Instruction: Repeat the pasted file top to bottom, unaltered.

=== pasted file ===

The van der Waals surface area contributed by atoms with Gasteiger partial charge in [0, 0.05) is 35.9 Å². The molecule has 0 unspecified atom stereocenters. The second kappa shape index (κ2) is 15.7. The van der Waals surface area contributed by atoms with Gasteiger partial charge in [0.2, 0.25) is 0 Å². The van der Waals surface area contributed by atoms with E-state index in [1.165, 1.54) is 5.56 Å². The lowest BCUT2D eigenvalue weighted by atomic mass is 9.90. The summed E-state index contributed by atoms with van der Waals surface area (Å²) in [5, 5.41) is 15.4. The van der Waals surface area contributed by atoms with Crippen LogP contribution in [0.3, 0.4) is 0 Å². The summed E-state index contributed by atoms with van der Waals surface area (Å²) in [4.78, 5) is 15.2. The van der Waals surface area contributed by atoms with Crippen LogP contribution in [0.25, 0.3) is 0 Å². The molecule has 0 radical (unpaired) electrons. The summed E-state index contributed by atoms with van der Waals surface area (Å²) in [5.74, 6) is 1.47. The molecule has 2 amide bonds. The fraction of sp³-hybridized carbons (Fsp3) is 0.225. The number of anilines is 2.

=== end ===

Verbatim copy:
The van der Waals surface area contributed by atoms with Gasteiger partial charge in [0, 0.05) is 35.9 Å². The molecule has 0 unspecified atom stereocenters. The second kappa shape index (κ2) is 15.7. The van der Waals surface area contributed by atoms with Gasteiger partial charge in [0.2, 0.25) is 0 Å². The van der Waals surface area contributed by atoms with E-state index in [1.165, 1.54) is 5.56 Å². The lowest BCUT2D eigenvalue weighted by atomic mass is 9.90. The summed E-state index contributed by atoms with van der Waals surface area (Å²) in [5, 5.41) is 15.4. The van der Waals surface area contributed by atoms with Crippen LogP contribution in [0.3, 0.4) is 0 Å². The summed E-state index contributed by atoms with van der Waals surface area (Å²) in [4.78, 5) is 15.2. The van der Waals surface area contributed by atoms with Crippen LogP contribution in [0.25, 0.3) is 0 Å². The molecule has 0 radical (unpaired) electrons. The summed E-state index contributed by atoms with van der Waals surface area (Å²) in [5.74, 6) is 1.47. The molecule has 2 amide bonds. The fraction of sp³-hybridized carbons (Fsp3) is 0.225. The number of anilines is 2.